Department of Pharmacognosy and Molecular Basis of Phytotherapy, Faculty of Pharmacy, Medical University of Warsaw, ul. Banacha 1, 02-097 Warsaw, Poland

From medical herbalism to phytotherapy in dermatology: back to the future. - PubMed - NCBI

Dermatol Ther. 2003;16(2):106-13. Review

Abstract:
Plant-based therapeutic preparations are cyclically returning to complement dermatologic therapy. They serve as therapeutic alternatives, safer choices, or in some cases, as the only effective treatment. Folk medicine tradition provides different indicators for use than the medical disease model. Advantages of multiple synergistic components of crude extracts are discussed, as well as herbs already used in dermatology. Bitter digestive stimulants are used for vitiligo. Bioflavinoids from buckwheat and horse chestnut are used for varicose veins, and silymarin is used for liver protection. Gotu kola and sarsaparilla are used for inflammatory skin conditions. Oregon grape root has synergistic antibacterial, anti-inflammatory, and bile-stimulating properties which make the crude extract useful in acne. Philosophical differences in herbology compared to medicine exist in the application of science toward improving elimination and strengthening the host as opposed to destroying the vector or manifestation of the disease.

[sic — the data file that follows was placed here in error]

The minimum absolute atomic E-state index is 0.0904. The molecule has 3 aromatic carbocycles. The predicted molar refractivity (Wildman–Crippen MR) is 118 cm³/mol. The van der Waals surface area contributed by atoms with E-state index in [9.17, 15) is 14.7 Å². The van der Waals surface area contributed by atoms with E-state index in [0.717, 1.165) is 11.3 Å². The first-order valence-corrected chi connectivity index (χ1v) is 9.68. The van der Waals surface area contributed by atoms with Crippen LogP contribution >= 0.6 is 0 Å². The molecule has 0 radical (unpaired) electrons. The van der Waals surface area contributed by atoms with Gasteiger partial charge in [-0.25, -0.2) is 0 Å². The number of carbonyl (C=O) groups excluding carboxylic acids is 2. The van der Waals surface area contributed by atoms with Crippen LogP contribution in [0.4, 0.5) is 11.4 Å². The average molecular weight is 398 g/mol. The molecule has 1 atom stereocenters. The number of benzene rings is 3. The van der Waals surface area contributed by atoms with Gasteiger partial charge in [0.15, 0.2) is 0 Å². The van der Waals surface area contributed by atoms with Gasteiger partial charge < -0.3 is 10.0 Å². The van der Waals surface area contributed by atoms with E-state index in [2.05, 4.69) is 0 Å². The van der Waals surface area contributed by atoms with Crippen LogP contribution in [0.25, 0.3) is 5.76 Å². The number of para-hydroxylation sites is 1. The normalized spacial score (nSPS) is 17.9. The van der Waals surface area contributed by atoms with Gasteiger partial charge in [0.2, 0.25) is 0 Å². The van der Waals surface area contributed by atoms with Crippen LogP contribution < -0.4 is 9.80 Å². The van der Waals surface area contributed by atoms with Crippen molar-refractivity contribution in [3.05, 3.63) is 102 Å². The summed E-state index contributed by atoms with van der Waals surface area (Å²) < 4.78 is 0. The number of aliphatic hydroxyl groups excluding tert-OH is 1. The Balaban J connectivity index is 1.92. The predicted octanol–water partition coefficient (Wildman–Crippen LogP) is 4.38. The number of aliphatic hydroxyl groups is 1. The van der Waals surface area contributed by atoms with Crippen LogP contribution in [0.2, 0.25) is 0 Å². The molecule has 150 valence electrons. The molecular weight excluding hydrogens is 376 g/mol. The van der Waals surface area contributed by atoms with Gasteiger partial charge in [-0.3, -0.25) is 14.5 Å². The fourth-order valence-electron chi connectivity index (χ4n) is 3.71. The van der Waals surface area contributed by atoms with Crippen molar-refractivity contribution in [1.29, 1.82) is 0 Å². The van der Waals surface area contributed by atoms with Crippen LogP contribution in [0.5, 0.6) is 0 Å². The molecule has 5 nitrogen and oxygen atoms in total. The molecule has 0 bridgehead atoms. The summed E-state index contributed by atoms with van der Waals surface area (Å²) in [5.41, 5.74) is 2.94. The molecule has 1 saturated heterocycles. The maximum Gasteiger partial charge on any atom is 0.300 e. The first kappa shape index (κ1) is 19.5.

Evaluation of healing and antimicrobiological effects of herbal therapy on venous leg ulcer: pilot study. - PubMed - ...

Phytother Res. 2010 Feb;24(2):277-82. doi: 10.1002/ptr.2931. Comparative Study; Randomized Controlled Trial

Abstract: